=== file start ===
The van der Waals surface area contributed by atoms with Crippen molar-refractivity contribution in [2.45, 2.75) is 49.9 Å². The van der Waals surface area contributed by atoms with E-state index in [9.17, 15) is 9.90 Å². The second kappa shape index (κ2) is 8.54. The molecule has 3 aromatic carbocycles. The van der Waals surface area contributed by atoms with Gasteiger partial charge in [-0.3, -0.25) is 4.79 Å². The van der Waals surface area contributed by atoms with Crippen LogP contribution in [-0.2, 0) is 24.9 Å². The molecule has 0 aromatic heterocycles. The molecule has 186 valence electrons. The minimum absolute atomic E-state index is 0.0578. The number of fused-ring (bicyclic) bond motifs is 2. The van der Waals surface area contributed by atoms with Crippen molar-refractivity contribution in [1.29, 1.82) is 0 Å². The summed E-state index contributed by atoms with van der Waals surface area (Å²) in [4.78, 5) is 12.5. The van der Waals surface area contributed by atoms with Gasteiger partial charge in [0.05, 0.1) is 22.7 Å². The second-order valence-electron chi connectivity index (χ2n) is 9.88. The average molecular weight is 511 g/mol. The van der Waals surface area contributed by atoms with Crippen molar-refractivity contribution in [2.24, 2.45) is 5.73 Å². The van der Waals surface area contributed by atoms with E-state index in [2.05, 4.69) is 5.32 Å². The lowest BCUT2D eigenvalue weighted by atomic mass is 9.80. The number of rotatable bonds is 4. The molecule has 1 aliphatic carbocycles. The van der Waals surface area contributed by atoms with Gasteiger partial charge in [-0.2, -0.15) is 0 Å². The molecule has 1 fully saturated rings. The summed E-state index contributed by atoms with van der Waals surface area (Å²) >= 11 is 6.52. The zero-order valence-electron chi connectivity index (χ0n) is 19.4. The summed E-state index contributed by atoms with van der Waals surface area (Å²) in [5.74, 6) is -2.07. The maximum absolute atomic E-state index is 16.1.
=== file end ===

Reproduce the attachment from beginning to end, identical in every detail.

The van der Waals surface area contributed by atoms with Crippen molar-refractivity contribution in [2.45, 2.75) is 49.9 Å². The van der Waals surface area contributed by atoms with E-state index in [9.17, 15) is 9.90 Å². The second kappa shape index (κ2) is 8.54. The molecule has 3 aromatic carbocycles. The van der Waals surface area contributed by atoms with Gasteiger partial charge in [-0.3, -0.25) is 4.79 Å². The van der Waals surface area contributed by atoms with Crippen LogP contribution in [-0.2, 0) is 24.9 Å². The molecule has 0 aromatic heterocycles. The molecule has 186 valence electrons. The minimum absolute atomic E-state index is 0.0578. The number of fused-ring (bicyclic) bond motifs is 2. The van der Waals surface area contributed by atoms with Crippen molar-refractivity contribution in [1.29, 1.82) is 0 Å². The summed E-state index contributed by atoms with van der Waals surface area (Å²) in [4.78, 5) is 12.5. The van der Waals surface area contributed by atoms with Gasteiger partial charge in [0.05, 0.1) is 22.7 Å². The second-order valence-electron chi connectivity index (χ2n) is 9.88. The average molecular weight is 511 g/mol. The van der Waals surface area contributed by atoms with Crippen molar-refractivity contribution in [2.24, 2.45) is 5.73 Å². The van der Waals surface area contributed by atoms with E-state index in [2.05, 4.69) is 5.32 Å². The lowest BCUT2D eigenvalue weighted by atomic mass is 9.80. The number of rotatable bonds is 4. The molecule has 1 aliphatic carbocycles. The van der Waals surface area contributed by atoms with Gasteiger partial charge in [-0.2, -0.15) is 0 Å². The molecule has 1 fully saturated rings. The summed E-state index contributed by atoms with van der Waals surface area (Å²) >= 11 is 6.52. The zero-order valence-electron chi connectivity index (χ0n) is 19.4. The summed E-state index contributed by atoms with van der Waals surface area (Å²) in [5.74, 6) is -2.07. The maximum absolute atomic E-state index is 16.1.